In a week full of panels, workshops, book talks and mixers, the Georgetown Tech & Society Initiative convened students, faculty and other experts to consider pressing issues at the intersection of technology and society.
The week’s events tackled topics ranging from tech policy and the modernization of Congress to human-centric artificial intelligence and art and intimacy in the digital age.
The Tech & Society Initiative comprises contributing programs from across the university with expertise in matters that intersect technology with ethics, policy, innovation, security, culture and more. Tech & Society Week highlighted the cutting-edge research, innovative thinking and critical teaching of each organization and the holistic approach to technology research and education at Georgetown.
“The Tech & Society Initiative spotlights the exceptional work of our contributing centers and organizations, building bridges across the university and creating new opportunities for collaboration,” says Paul Ohm, professor of law and faculty director of the Tech & Society Initiative. “We are creating a space that transcends rigid silos — where computer scientists can talk with philosophers and where policy wonks and lawyers can work with designers and programmers.”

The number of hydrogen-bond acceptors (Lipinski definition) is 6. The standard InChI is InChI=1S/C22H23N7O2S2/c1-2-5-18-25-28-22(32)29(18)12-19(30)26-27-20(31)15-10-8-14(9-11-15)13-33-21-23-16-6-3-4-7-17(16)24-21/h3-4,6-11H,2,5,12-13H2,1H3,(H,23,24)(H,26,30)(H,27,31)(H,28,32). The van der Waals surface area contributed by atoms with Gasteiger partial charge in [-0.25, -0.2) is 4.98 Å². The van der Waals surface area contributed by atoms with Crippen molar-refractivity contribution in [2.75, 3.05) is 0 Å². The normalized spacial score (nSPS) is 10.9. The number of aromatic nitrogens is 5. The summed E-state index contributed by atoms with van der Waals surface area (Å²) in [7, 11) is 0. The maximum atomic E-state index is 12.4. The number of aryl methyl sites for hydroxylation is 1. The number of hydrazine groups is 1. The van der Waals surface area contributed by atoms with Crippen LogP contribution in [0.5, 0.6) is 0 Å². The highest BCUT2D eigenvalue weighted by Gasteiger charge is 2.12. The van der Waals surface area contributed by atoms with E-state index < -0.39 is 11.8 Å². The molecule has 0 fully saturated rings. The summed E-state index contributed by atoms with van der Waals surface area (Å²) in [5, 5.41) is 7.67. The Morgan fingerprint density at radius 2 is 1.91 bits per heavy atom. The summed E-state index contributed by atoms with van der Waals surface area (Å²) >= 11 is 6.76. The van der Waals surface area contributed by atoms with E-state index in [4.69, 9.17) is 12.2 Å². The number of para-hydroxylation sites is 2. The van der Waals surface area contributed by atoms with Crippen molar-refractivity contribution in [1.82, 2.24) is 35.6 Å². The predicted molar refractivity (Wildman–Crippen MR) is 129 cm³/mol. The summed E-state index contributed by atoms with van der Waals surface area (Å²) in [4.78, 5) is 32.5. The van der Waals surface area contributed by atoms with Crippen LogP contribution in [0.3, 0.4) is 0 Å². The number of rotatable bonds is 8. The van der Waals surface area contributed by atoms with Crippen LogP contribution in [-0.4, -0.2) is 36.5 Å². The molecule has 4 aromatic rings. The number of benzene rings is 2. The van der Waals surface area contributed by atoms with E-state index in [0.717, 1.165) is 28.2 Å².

Core to the function of the Tech & Society Initiative is the idea that understanding the role of technology in society requires an interdisciplinary approach, illustrated by the cross-campus collaboration on display during Tech & Society Week.
“Technology touches every part of society, and presents opportunities and challenges that are inherently interdisciplinary — they cannot be understood, or managed, with a single perspective, skillset or discipline. That’s where Tech & Society comes in,” says Emily Evagelia Tavoulareas, managing chair of the Tech & Society Initiative and adjunct professor in the McCourt School of Public Policy. “We are building connective tissue between people and programs that are immersed in this space.”